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J Neurophysiol. 2014 Aug 15;112(4):802-13. doi: 10.1152/jn.00044.2013. Epub 2014 May 21.

On the localization of complex sounds: temporal encoding based on input-slope coincidence detection of envelopes.

Author information

1
Department of Neuroscience, University of Wisconsin Madison, Madison, Wisconsin; Center for Neural Science, New York University, New York, New York;
2
Center for Neural Science, New York University, New York, New York;
3
Center for Neural Science, New York University, New York, New York; Department of Biology, New York University, New York, New York; and.
4
Department of Biology, New York University, New York, New York; and Courant Institute of Mathematical Science, New York University, New York, New York rinzeljm@gmail.com.

Abstract

Behavioral and neural findings demonstrate that animals can locate low-frequency sounds along the azimuth by detecting microsecond interaural time differences (ITDs). Information about ITDs is also available in the amplitude modulations (i.e., envelope) of high-frequency sounds. Since medial superior olivary (MSO) neurons encode low-frequency ITDs, we asked whether they employ a similar mechanism to process envelope ITDs with high-frequency carriers, and the effectiveness of this mechanism compared with the process of low-frequency sound. We developed a novel hybrid in vitro dynamic-clamp approach, which enabled us to mimic synaptic input to brain-slice neurons in response to virtual sound and to create conditions that cannot be achieved naturally but are useful for testing our hypotheses. For each simulated ear, a virtual sound, computer generated, was used as input to a computational auditory-nerve model. Model spike times were converted into synaptic input for MSO neurons, and ITD tuning curves were derived for several virtual-sound conditions: low-frequency pure tones, high-frequency tones modulated with two types of envelope, and speech sequences. Computational models were used to verify the physiological findings and explain the biophysical mechanism underlying the observed ITD coding. Both recordings and simulations indicate that MSO neurons are sensitive to ITDs carried by spectrotemporally complex virtual sounds, including speech tokens. Our findings strongly suggest that MSO neurons can encode ITDs across a broad-frequency spectrum using an input-slope-based coincidence-detection mechanism. Our data also provide an explanation at the cellular level for human localization performance involving high-frequency sound described by previous investigators.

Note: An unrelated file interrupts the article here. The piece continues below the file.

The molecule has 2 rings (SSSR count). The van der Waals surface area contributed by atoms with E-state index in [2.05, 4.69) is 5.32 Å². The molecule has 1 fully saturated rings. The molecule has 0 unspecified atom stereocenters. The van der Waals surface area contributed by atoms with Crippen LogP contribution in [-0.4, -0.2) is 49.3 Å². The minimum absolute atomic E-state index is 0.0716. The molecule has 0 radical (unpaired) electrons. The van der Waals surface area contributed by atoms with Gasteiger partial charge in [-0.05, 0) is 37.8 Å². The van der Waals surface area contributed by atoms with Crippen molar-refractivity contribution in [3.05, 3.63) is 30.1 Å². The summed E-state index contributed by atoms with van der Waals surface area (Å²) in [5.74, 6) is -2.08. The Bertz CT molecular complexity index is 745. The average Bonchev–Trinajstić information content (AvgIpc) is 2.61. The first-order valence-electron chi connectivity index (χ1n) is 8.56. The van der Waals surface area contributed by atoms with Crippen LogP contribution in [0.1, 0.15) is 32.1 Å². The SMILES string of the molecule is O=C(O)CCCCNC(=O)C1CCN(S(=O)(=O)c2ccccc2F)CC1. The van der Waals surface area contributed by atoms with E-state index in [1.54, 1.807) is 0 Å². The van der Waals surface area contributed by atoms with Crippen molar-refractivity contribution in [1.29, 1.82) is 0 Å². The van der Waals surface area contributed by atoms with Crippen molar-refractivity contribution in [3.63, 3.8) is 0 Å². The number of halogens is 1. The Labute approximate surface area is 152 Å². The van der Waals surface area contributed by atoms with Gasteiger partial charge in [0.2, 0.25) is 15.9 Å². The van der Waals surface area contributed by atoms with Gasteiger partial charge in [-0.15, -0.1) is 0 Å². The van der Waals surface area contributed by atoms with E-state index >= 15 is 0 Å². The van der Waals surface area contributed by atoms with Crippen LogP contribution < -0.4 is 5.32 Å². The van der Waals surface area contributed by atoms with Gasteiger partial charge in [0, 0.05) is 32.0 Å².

KEYWORDS:

Kv1.1; auditory processing; phasic firing; sound localization

PMID:
24848460
PMCID:
PMC4122752
DOI:
10.1152/jn.00044.2013
[Indexed for MEDLINE]
Free PMC Article

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